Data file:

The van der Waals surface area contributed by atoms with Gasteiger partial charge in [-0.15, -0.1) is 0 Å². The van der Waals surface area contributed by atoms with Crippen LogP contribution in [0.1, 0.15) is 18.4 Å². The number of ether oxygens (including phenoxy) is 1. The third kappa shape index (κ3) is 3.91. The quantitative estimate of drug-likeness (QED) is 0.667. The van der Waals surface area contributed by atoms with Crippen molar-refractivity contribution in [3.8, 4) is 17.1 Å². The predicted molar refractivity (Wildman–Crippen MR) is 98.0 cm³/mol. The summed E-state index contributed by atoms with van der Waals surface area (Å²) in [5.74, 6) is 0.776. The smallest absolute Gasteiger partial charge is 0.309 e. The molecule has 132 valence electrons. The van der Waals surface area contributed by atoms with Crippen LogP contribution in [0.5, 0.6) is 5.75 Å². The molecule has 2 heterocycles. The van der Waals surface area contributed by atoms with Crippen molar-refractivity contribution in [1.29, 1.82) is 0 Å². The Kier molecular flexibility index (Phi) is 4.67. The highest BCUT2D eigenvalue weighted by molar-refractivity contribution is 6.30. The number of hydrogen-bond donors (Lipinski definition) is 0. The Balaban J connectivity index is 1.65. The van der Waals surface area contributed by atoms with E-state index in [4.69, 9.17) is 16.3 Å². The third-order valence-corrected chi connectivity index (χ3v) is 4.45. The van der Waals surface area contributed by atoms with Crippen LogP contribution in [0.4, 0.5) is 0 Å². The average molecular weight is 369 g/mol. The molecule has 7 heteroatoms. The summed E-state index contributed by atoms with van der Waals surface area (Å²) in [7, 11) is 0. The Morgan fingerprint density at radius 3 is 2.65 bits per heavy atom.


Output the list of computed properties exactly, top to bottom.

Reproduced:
The van der Waals surface area contributed by atoms with Gasteiger partial charge in [-0.15, -0.1) is 0 Å². The van der Waals surface area contributed by atoms with Crippen LogP contribution in [0.1, 0.15) is 18.4 Å². The number of ether oxygens (including phenoxy) is 1. The third kappa shape index (κ3) is 3.91. The quantitative estimate of drug-likeness (QED) is 0.667. The van der Waals surface area contributed by atoms with Crippen molar-refractivity contribution in [3.8, 4) is 17.1 Å². The predicted molar refractivity (Wildman–Crippen MR) is 98.0 cm³/mol. The summed E-state index contributed by atoms with van der Waals surface area (Å²) in [5.74, 6) is 0.776. The smallest absolute Gasteiger partial charge is 0.309 e. The molecule has 132 valence electrons. The van der Waals surface area contributed by atoms with Crippen LogP contribution in [0.5, 0.6) is 5.75 Å². The molecule has 2 heterocycles. The van der Waals surface area contributed by atoms with Crippen molar-refractivity contribution in [1.29, 1.82) is 0 Å². The Kier molecular flexibility index (Phi) is 4.67. The highest BCUT2D eigenvalue weighted by molar-refractivity contribution is 6.30. The number of hydrogen-bond donors (Lipinski definition) is 0. The Balaban J connectivity index is 1.65. The van der Waals surface area contributed by atoms with E-state index in [4.69, 9.17) is 16.3 Å². The third-order valence-corrected chi connectivity index (χ3v) is 4.45. The van der Waals surface area contributed by atoms with Crippen LogP contribution in [0.4, 0.5) is 0 Å². The average molecular weight is 369 g/mol. The molecule has 7 heteroatoms. The summed E-state index contributed by atoms with van der Waals surface area (Å²) in [7, 11) is 0. The Morgan fingerprint density at radius 3 is 2.65 bits per heavy atom.